Peter Weyand of Southern Methodist University and colleagues at Baylor College of Medicine say the equation uses height, weight and distance walked to calculate the number of calories burned.
"This goes back to Max Kleiber's work on resting metabolic rates for different sized animals," Weyand says in a statement.
"He found that the bigger you are the slower each gram of tissue uses energy -- it's interesting to know how and why metabolism is regulated that way."
The equation, published in The Journal of Experimental Biology, is based on the researchers' observation that walkers ages 5-32 of all heights move in exactly the same way. However, shorter people were taking more steps to cover the same distance and walkers' energy costs turn out to be inversely proportional to their heights, the study says.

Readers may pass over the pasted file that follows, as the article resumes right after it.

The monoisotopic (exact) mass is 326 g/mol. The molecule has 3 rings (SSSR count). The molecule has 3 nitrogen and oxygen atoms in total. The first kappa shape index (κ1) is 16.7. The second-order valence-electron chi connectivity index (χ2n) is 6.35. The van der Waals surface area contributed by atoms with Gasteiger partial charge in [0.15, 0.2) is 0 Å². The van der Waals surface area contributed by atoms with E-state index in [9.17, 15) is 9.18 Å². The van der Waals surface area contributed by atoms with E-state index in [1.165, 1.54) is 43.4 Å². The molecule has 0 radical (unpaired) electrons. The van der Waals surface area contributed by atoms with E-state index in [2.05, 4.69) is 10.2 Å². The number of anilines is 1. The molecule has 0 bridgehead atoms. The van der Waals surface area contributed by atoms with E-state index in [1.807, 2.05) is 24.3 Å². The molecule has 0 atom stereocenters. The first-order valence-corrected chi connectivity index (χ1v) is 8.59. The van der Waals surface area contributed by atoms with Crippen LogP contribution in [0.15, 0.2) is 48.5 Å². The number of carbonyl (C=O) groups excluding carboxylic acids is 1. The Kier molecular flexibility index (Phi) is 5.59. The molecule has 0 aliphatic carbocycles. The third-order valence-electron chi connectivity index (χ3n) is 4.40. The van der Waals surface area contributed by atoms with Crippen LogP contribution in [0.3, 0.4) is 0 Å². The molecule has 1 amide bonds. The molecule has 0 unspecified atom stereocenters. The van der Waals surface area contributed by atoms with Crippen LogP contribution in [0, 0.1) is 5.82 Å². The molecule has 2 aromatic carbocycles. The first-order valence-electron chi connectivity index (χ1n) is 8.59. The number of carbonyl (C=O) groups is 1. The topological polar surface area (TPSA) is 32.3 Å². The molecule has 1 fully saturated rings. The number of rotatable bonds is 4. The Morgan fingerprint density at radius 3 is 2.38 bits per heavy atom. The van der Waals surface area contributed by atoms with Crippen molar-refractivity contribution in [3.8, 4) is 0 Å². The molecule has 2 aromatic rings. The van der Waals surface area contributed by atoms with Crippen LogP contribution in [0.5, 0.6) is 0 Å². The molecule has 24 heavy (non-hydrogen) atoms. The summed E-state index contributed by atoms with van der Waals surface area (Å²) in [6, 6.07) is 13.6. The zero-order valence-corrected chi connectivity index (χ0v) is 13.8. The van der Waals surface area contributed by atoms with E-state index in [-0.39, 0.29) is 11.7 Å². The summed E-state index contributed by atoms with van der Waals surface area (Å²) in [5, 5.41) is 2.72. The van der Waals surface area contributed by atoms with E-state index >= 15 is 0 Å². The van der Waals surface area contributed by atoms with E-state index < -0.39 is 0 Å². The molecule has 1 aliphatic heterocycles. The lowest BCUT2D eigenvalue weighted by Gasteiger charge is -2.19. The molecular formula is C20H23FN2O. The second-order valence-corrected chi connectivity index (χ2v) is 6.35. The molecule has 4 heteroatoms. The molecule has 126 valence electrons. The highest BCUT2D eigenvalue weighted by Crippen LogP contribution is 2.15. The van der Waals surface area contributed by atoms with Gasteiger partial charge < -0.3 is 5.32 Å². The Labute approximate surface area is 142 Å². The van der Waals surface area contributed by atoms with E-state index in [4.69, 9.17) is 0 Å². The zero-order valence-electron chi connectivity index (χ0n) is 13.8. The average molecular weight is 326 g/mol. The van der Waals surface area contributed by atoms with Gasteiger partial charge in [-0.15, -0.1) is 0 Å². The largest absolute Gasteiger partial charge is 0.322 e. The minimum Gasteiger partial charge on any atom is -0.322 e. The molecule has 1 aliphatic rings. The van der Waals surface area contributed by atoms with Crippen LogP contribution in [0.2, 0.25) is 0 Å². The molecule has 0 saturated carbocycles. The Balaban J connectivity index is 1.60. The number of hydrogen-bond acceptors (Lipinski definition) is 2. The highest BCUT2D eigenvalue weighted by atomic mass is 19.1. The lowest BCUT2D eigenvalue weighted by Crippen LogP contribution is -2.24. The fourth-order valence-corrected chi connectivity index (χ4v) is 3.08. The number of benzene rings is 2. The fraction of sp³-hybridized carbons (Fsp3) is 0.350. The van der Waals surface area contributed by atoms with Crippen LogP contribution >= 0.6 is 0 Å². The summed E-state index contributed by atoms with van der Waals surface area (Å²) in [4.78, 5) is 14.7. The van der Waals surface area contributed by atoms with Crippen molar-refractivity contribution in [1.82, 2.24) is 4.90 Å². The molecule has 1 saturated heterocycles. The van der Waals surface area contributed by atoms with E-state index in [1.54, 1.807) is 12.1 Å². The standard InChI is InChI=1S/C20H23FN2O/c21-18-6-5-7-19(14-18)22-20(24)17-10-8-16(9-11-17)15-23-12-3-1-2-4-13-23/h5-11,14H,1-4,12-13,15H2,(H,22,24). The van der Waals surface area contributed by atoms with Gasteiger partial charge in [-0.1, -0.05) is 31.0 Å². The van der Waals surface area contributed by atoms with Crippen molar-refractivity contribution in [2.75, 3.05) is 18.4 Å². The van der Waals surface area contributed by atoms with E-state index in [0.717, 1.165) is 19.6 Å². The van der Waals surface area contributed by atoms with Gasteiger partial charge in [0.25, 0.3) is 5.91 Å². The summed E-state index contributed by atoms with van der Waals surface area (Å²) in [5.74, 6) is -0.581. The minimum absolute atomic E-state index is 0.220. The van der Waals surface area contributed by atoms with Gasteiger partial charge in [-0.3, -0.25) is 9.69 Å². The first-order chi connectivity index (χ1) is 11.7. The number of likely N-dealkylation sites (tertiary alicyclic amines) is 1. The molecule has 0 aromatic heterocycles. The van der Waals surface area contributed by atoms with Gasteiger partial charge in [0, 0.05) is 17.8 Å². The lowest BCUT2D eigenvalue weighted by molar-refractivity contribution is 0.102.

Weyand and colleagues analyzed volunteers walking on treadmills. Oxygen consumption and carbon dioxide production rates were used to measure metabolic rates, the study says.
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